What are the new lockdown rules in Wakefield? All of your questions answered about the new Tier 2 restrictions in West Yorkshire

Wakefield will officially enter into a Tier Two lockdown this week, it has been confirmed. But what does this mean, and how might it affect everyday life in the district?

Tuesday, 13th October 2020, 9:45 am

Wakefield Council has now confirmed that the district, alongside other areas of West Yorkshire and South Yorkshire, will have a Local COVID Alert Level -of High, known as Tier Two, when the new system comes into place on Wednesday.

Find out more about what this means for the district below.

What is the current rate of infection in Wakefield?

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According to the latest date, the seven day rate of infection in the Wakefield district stands at 178.9 per 100,000.

At least 932 new cases of the virus have been confirmed in the district since the start of the month, compared to just 265 in all of August.

It brings the total confirmed cases in the district to 3,979.

Councillor Denise Jeffery, Leader of Wakefield Council, said: “The situation in the district is nearing such a critical stage. We all need to collectively act now to help control the rapidly increasing infection rate.

Wakefield will officially enter into a Tier Two lockdown this week, it has been confirmed. But what does this mean, and how might it affect everyday life in the district?

“I know this will be challenging for everybody and will have a huge impact on all our daily lives. But the actions we take now are vital to protecting each other and saving lives.

“If we can all play our part, the sooner we can have some restrictions lifted. If we don’t, the more restrictive the rules will become and the stark reality is that more lives will be sadly lost to this virus in our district.

“So I urge everyone to please follow these new restrictions at all times and let’s beat this virus together.”

What is a Tier 2 lockdown?

The Wakefield district will officially enter into a Tier Two lockdown this week, it has been confirmed. But what does this mean, and how might it affect everyday life in the district?

The government's new three-tier system has been designed to simplify the so-called local lockdown system.

It will see all areas of England classified as one of three categories: Tier 1, medium; Tier 2, high and Tier 3, very high.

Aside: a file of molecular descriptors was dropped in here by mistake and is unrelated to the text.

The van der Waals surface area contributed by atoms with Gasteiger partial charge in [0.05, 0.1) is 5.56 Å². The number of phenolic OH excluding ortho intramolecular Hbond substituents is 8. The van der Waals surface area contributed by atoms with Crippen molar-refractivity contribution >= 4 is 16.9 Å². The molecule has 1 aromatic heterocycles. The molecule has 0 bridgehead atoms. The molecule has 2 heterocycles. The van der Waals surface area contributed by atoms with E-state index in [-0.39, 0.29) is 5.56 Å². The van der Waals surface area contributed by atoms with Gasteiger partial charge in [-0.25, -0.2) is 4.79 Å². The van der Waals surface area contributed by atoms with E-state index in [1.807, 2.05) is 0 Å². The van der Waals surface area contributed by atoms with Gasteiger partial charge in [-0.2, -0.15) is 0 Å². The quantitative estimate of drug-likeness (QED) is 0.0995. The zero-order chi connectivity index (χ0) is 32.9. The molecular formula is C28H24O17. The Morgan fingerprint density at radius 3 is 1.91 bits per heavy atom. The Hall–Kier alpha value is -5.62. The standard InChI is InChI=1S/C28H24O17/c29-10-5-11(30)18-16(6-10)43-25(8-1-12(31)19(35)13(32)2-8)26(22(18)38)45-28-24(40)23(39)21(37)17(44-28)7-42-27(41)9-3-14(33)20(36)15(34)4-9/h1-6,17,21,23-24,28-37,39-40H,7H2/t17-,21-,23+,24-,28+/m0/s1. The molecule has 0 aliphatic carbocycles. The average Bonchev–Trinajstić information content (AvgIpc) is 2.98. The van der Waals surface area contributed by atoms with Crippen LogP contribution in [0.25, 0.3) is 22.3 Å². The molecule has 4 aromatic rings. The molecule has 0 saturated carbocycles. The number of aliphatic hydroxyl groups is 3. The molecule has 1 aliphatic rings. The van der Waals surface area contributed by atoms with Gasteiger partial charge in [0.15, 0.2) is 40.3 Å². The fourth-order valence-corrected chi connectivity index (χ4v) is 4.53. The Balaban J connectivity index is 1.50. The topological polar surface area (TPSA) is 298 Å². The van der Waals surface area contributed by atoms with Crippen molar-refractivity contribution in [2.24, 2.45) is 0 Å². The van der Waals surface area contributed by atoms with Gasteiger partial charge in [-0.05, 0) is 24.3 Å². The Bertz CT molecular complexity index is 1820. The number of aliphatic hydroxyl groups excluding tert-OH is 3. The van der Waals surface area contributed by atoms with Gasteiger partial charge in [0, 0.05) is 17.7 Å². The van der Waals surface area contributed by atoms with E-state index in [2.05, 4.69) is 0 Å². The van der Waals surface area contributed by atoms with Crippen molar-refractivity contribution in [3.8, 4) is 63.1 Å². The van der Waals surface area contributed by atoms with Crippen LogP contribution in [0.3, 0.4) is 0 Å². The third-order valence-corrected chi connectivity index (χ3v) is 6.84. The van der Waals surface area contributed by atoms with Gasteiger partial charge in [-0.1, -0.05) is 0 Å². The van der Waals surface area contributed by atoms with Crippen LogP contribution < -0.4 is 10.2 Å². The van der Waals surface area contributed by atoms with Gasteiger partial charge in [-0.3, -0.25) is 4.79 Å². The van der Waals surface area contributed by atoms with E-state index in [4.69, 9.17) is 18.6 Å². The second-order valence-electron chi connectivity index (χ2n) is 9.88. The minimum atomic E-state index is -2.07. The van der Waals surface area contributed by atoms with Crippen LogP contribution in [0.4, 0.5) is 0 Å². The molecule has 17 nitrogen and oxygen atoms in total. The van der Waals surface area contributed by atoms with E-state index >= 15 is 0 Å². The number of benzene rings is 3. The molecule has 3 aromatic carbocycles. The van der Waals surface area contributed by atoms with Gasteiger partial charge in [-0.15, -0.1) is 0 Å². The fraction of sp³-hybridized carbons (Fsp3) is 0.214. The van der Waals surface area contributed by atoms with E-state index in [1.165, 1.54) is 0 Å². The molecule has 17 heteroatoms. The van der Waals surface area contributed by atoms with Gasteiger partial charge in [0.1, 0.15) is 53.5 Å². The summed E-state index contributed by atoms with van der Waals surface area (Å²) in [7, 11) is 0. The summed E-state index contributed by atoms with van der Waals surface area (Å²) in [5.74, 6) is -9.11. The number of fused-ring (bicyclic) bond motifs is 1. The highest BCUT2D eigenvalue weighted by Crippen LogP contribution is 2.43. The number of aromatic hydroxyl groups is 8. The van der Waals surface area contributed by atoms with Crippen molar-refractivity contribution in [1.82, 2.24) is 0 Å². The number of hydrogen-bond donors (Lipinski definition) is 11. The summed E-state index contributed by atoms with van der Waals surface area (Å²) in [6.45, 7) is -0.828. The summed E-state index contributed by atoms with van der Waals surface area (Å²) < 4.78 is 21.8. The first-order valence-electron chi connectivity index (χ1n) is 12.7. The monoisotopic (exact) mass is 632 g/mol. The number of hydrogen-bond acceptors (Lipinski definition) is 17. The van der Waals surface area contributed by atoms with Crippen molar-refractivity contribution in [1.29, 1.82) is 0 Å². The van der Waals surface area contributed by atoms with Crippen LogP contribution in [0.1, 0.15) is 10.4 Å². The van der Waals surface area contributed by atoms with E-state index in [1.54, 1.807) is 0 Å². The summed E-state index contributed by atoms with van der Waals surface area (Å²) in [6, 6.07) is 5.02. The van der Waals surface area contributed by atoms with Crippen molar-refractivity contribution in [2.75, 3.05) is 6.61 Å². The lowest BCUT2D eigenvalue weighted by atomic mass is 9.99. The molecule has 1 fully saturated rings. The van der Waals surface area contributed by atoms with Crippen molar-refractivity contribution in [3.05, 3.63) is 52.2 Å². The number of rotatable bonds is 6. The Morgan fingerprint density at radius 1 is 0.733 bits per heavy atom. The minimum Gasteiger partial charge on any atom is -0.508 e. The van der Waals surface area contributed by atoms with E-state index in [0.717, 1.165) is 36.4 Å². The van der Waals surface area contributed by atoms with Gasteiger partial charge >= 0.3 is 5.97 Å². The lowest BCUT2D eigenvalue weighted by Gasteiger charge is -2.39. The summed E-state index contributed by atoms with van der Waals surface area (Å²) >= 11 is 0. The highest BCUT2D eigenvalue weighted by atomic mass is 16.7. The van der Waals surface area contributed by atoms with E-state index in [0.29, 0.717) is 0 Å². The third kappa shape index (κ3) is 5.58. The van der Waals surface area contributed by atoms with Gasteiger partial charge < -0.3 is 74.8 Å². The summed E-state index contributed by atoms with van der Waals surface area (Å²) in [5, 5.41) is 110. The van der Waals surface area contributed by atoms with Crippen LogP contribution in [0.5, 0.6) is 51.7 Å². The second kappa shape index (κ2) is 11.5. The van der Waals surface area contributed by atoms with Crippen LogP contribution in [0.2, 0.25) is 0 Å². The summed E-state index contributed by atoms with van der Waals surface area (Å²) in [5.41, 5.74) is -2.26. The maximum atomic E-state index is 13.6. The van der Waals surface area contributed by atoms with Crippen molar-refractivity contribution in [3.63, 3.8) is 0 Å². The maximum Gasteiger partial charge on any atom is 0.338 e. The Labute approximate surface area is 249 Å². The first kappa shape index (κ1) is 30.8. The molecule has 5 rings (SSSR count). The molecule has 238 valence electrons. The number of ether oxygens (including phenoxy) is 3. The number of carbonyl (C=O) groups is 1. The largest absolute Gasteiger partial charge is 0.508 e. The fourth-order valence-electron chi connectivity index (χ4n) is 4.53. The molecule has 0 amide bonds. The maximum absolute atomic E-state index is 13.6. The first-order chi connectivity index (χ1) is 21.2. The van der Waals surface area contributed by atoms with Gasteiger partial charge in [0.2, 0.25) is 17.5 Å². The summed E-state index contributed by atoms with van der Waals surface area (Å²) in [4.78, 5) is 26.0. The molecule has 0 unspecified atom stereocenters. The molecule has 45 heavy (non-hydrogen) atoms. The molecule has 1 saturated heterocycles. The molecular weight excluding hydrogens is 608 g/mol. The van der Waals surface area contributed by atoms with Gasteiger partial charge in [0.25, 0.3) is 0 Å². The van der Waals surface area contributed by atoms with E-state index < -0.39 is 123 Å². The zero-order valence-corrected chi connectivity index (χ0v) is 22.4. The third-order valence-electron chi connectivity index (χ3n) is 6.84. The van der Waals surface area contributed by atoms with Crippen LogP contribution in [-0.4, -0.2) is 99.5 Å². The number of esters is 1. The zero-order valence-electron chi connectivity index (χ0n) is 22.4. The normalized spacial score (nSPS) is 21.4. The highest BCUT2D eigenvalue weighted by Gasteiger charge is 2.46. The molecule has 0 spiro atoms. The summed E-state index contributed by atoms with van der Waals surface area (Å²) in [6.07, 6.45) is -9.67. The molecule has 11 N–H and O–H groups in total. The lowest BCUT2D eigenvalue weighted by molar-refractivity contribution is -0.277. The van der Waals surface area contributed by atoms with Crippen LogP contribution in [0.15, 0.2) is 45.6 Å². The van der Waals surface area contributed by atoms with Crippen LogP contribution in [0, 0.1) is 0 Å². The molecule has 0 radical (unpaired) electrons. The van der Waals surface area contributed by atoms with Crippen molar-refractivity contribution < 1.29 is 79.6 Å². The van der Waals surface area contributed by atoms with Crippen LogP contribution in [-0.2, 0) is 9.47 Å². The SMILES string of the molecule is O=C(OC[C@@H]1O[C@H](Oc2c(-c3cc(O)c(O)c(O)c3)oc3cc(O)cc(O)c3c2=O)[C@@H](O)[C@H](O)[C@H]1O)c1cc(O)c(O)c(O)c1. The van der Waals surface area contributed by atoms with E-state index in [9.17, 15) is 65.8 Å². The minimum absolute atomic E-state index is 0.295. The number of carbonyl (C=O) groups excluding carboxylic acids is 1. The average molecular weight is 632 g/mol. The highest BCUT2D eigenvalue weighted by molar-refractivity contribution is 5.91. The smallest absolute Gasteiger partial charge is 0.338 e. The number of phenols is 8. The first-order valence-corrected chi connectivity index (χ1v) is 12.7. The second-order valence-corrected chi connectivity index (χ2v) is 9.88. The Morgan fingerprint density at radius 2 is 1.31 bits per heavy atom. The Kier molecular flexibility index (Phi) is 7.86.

Different rules apply to each level, but Wakefield's current infection rate means that it will be classified as Tier 2.

It is the first time local restrictions have been imposed in Wakefield, but follows several weeks of local lockdown for the rest of West Yorkshire.

Subject to the approval of Parliament, the new rules are expected to come into force on Wednesday, October 14.

The government said they would be under "constant review".

What do the new rules mean for you?

The Tier 2 rules reflect the local lockdown measures which were already in place across the rest of West Yorkshire.

As well as abiding by national rules such as the Rule of Six and 10pm hospitality curfew, those in Tier 2 areas will be banned from meeting people who are not part of their household or support bubble in indoor settings, whether in private or public spaces.

Outdoor meetings, including in private gardens, will continue to be allowed, provided that no more than six people are present.

Additionally, in line with areas which are classed as Tier 1, businesses selling food and drink will need to close between 10pm and 5am, unless this is sold through delivery, click-and-collect or drive-thru.

Schools and universities remain open, and weddings and funerals can go ahead, with restrictions on the number of attendees.

People are also encouraged to reduce the number of journeys they make where possible. If they need to travel, they should walk or cycle where possible, or plan ahead to avoid busy times on public transport.

At present, people in Tier 3 areas have been advised against travelling in and out of their local area, but no such restrictions have been introduced for Tier 2.

Speaking to MPs on Monday, Boris Johnson said: "The “high” alert level reflects the interventions in many local areas at the moment.

"This primarily aims to reduce household to household transmission, by preventing all mixing between different households or support bubbles indoors.

"In these areas, the Rule of Six will continue to apply outdoors, where it is harder for the virus to spread, in public spaces as well as private gardens.

"Most areas which are already subject to local restrictions will automatically move into the “high” alert level."

What should I do if I develop symptoms?

As well as the national testing system, people living in Wakefield are eligible to apply for a test under the council's local testing system.

Anyone displaying coronavirus symptoms – of a new continuous cough, high temperature or loss of taste or smell - is urged to get a test by accessing local testing or by visiting nhs.uk/coronavirus or calling 119.

The local testing service is available from Monday to Friday and bookings for appointments can be made at www.nhs.uk/ask-for-a-coronavirus-test or by calling 01924 224497. Or email the person’s name and contact details to [email protected] so the booking team can get in touch.

The local testing service will prioritise essential workers and school children in order to keep essential services running and support schools across the district to remain open.

Those without symptoms (asymptomatic) should not be seeking a test unless they have been advised to do so by a health professional, Public Health England or the Council’s public health teams – it could take a test away from someone who really needs it.

UPDATE, Tuesday, October 13: The government has now published the full guidance for people living in High alert areas. Click here to find out more.